While Facebook stocks took a monumental nosedive yesterday in what seems to be continual fallout from getting caught playing fast and loose with users’ data, a Japan-based company opening its first US outpost in New Haven, Connecticut, seems to think that it can do the same thing as long as it’s up front about it. Called Shiru Cafe, the business is essentially trading local students free coffee for consent to exploit their demographic data:
Keith Maher, general manager of Shiru Cafe’s first American location in Providence, said the company doesn’t sell students’ data, which includes their name, email, year in school, major and professional interests.
Rather, it compiles aggregate statistics about the students who use the cafe to show to potential corporate sponsors. Money from sponsors sustains the business, which charges nothing for drinks to participating students, except $1 for to-go orders.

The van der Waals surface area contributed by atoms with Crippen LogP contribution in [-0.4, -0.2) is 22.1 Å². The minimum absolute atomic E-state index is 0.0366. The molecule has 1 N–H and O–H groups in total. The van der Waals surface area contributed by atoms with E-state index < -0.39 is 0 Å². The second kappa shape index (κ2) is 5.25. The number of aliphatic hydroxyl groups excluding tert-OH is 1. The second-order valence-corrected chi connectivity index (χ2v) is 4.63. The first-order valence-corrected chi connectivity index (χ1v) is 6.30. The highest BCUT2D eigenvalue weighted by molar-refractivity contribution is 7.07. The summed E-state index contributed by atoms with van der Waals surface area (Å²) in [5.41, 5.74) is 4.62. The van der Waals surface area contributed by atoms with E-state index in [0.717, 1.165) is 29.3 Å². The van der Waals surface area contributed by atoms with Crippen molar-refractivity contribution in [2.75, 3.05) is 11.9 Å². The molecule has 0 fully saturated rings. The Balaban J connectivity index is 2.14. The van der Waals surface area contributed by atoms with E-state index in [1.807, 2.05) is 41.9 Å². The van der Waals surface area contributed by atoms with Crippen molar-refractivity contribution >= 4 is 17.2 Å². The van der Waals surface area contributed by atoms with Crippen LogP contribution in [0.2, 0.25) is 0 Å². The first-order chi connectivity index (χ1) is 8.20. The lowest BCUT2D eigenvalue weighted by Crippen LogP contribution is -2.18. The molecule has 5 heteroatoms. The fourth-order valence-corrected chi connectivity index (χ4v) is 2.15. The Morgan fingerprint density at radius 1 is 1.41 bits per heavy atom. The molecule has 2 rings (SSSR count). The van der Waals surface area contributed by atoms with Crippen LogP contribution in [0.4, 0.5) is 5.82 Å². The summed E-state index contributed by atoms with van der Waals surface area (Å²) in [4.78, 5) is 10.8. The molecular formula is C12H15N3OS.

“We’ve certainly had questions of what happens to their data,” said Maher, who is also helping open the New Haven cafe. “Mostly, students are very excited to hear about it.”
Data like that is crucial to brands aiming to sway choices made by consumers — choices apparently not available to Tim Hortons franchisees in the United States, who are now suing the coffee chain’s parent company for “equity theft” as well as price gouging on supplies they’re forced to buy from suppliers designated by the company. The Globe and Mail picked up the story:
The Great White North Franchisee Association-U.S., says its members run more than 300 Tim Hortons stores in the United States, and says they are being overcharged for a slew of items such as bacon and vinyl gloves, which they are required to buy from the company’s designated suppliers.